Henry, Thomas, Keith and Jack. Wylie's constant fascination with visual culture and "the act of looking" is manifest in the paintings and comparative drawings in this exhibition.
Union Gallery is pleased to present Henry, Thomas, Keith & Jack, an exhibition of new works by Rose Wylie. Union will be showing recent large-scale paintings and drawings by the artist from 2012 and 2013. The exhibition will run concurrently with Focus: Rose Wylie - a solo exhibition at Tate Britain opening in May and Work on Paper, Michael Janssen Gallery, Berlin.
Rose Wylie’s constant fascination with visual culture and ‘the act of looking’ is manifest in the paintings and comparative drawings in this exhibition. Her works are populated by accessible, shared figures and text from film, art history and the everyday; magnified and brought to the fore in a montage of remembered images and references. In this process, Wylie pares her perceptions of the world down to their essence, projecting them back onto her canvases in painterly revision.
The four large-scale paintings in this exhibition form part of Wylie’s ongoing Film Notes series and a body of work surrounding the notion of homage or ‘respect to’. The four men of the exhibition’s title are loosely linked by happenstance and the excitement of chance, something that informs much of the artist’s practice.
Wylie has sited English painter Robert Peake the Elder (c. 1551–1619) as an inspiration for recent drawings and a painting. Appointed as royal picture maker, Peake made several portraits of the monarchy during the 17th century. In Wylie’s P.O.W (Henry) 2013, she makes poetic reference to Peake’s painting of Henry Frederick Stuart, Prince of Wales c1608. In her painting the prince appears, baby-faced and posturing in oversized hat and breeches. Wylie emphasizes that is not the royal content of Peake’s work that interests her, but rather something in the way that he paints, in his ‘magic’ as an artist.
The Hunt (Thomas) 2013 pays homage to the Danish director Thomas Vinterberg and his 2012 film The Hunt. In the foreground is a figure from the opening scene of the film, taken from a still found in The Sunday Observer. Reduced to an outline, the image of a bather is placed against fragmented sections of Lars von Trier and Thomas Vinterberg’s Dogme 95 Manifesto. Wylie frequently uses text in her paintings, not necessarily for logic or intelligibility, but for the ‘look’ of a painting or as a means of unifying a composition. Letters are sometimes randomly added (with a fondness for the letter K) and words oftenmisspelled or allowed to trail off at the edges, in the absorption of painting them.
A canvas strip of text attached to bottom of The Hunt (Thomas) acts as a continuation or link to P.O.W (Henry). It bears no relevance the content of the painting, but is a studio-found object, a ‘change of mind’ stripped from the Henry painting. The artist has chosen to hang these two paintings side by side, their close proximity intentionally highlighting the unexpected, and blatant difference in surface and content. This interplay can also be found in her pencil and coloured pencildrawings. Wylie makes frequent use of collage - cutting, pasting and sometimes discarding drawings entirely in a process of editing and experiment. She will often make paintings from a drawing rather than directly from the source of an image. The third painting, simply titled Keith 2013, was produced from studies made of the artist’s plumber Keith, mending her boiler wearing a head torch.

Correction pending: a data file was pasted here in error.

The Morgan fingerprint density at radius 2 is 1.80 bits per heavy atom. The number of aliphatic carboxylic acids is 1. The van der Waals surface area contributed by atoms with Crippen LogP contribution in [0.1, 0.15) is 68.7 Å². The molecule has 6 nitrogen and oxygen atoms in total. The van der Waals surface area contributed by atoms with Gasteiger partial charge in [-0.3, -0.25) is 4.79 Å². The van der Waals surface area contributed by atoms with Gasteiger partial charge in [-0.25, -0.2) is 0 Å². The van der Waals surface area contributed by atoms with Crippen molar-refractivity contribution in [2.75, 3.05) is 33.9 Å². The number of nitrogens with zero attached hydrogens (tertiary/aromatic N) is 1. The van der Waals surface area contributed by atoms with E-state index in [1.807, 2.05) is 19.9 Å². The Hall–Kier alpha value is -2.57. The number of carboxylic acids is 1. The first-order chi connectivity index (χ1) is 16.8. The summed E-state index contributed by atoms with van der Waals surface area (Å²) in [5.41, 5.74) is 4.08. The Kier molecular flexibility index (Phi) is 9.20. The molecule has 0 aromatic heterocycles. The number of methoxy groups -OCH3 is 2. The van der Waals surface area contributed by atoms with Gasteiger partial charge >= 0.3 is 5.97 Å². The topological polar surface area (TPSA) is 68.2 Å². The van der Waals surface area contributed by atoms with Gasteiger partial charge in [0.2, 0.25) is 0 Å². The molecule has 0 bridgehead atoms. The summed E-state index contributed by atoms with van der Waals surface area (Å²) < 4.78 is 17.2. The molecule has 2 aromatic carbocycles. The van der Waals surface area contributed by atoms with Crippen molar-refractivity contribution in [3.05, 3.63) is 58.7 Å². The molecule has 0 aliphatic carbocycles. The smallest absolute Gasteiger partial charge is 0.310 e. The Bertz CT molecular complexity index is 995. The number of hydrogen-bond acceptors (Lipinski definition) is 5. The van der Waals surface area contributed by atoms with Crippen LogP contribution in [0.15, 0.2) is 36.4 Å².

Jack Goes Swimming (Jack) 2013 makes reference to Phillip Seymour Hoffman’s romantic comedy Jack Goes Boating. Part of the Film Notes series, it is painted from memory and recalls a scene in which the central character visualizes himself in a swimming pool. Wylie links the encounter with a swimmer to that of the figure in The Hunt - two swimmers from two otherwise unconnected films. This element of chance and conjunction of disparate images is an important feature of Wylie’s work. In this exhibition, the plumbers, princes and swimmers of her paintings exist in unison and are painted with equal significance.
Rose Wylie was born in Kent in 1934. She studied at Folkstone and Dover School of Art in the mid 1950's, returning to study at the Royal College of Art, London in 1981. Since then she has continued to exhibit prolifically in the UK and internationally. Recentexhibitions include National Museum of Women in the Arts, Washington D.C, Thomas Erben New York 2010; Jerwood Gallery, Hastings 2012 and Regina Gallery, Moscow, Haugar Museum, Tonsberg, Norway; Rosenwald Wolf Gallery, Philadelphia. 2013. Rose Wylie’s work is included in many public art collections including Tate Britain; The Jerwood Foundation; Museum of Women in the Arts, Washington DC; Arts Council England; York City Art Gallery; Arario (Seoul, Korea); Deal (Dallas, USA).
Private View: Friday 10 May 2013, 6.30PM
94 Teesdale Street London
Wed-Sat from 12 to 6pm